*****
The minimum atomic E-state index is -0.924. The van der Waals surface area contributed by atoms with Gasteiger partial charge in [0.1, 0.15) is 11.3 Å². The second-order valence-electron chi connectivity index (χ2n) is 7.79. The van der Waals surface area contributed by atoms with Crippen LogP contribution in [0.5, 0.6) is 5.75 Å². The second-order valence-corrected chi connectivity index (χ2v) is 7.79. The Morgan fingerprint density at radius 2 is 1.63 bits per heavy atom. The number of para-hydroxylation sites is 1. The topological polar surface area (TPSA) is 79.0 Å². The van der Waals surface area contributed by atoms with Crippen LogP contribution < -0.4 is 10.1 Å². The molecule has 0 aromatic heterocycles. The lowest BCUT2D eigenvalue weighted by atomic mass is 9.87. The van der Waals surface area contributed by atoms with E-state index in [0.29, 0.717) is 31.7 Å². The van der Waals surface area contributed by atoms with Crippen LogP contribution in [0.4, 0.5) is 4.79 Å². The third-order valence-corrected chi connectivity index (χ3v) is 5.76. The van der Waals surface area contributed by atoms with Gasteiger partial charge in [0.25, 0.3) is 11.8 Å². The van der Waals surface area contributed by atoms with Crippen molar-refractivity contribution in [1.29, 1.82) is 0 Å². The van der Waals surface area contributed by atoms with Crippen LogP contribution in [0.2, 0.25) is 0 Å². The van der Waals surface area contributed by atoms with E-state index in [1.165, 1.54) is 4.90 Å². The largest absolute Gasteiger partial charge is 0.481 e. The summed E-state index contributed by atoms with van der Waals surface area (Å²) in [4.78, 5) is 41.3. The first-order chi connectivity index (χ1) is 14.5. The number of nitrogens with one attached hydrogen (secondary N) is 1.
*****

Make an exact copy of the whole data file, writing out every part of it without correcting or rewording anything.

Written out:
The minimum atomic E-state index is -0.924. The van der Waals surface area contributed by atoms with Gasteiger partial charge in [0.1, 0.15) is 11.3 Å². The second-order valence-electron chi connectivity index (χ2n) is 7.79. The van der Waals surface area contributed by atoms with Crippen LogP contribution in [0.5, 0.6) is 5.75 Å². The second-order valence-corrected chi connectivity index (χ2v) is 7.79. The Morgan fingerprint density at radius 2 is 1.63 bits per heavy atom. The number of para-hydroxylation sites is 1. The topological polar surface area (TPSA) is 79.0 Å². The van der Waals surface area contributed by atoms with Crippen LogP contribution < -0.4 is 10.1 Å². The molecule has 0 aromatic heterocycles. The lowest BCUT2D eigenvalue weighted by atomic mass is 9.87. The van der Waals surface area contributed by atoms with E-state index in [0.29, 0.717) is 31.7 Å². The van der Waals surface area contributed by atoms with Crippen LogP contribution in [0.4, 0.5) is 4.79 Å². The third-order valence-corrected chi connectivity index (χ3v) is 5.76. The van der Waals surface area contributed by atoms with Gasteiger partial charge in [0.25, 0.3) is 11.8 Å². The van der Waals surface area contributed by atoms with Crippen molar-refractivity contribution in [1.29, 1.82) is 0 Å². The van der Waals surface area contributed by atoms with Crippen LogP contribution in [0.2, 0.25) is 0 Å². The van der Waals surface area contributed by atoms with E-state index in [1.165, 1.54) is 4.90 Å². The largest absolute Gasteiger partial charge is 0.481 e. The summed E-state index contributed by atoms with van der Waals surface area (Å²) in [4.78, 5) is 41.3. The first-order chi connectivity index (χ1) is 14.5. The number of nitrogens with one attached hydrogen (secondary N) is 1.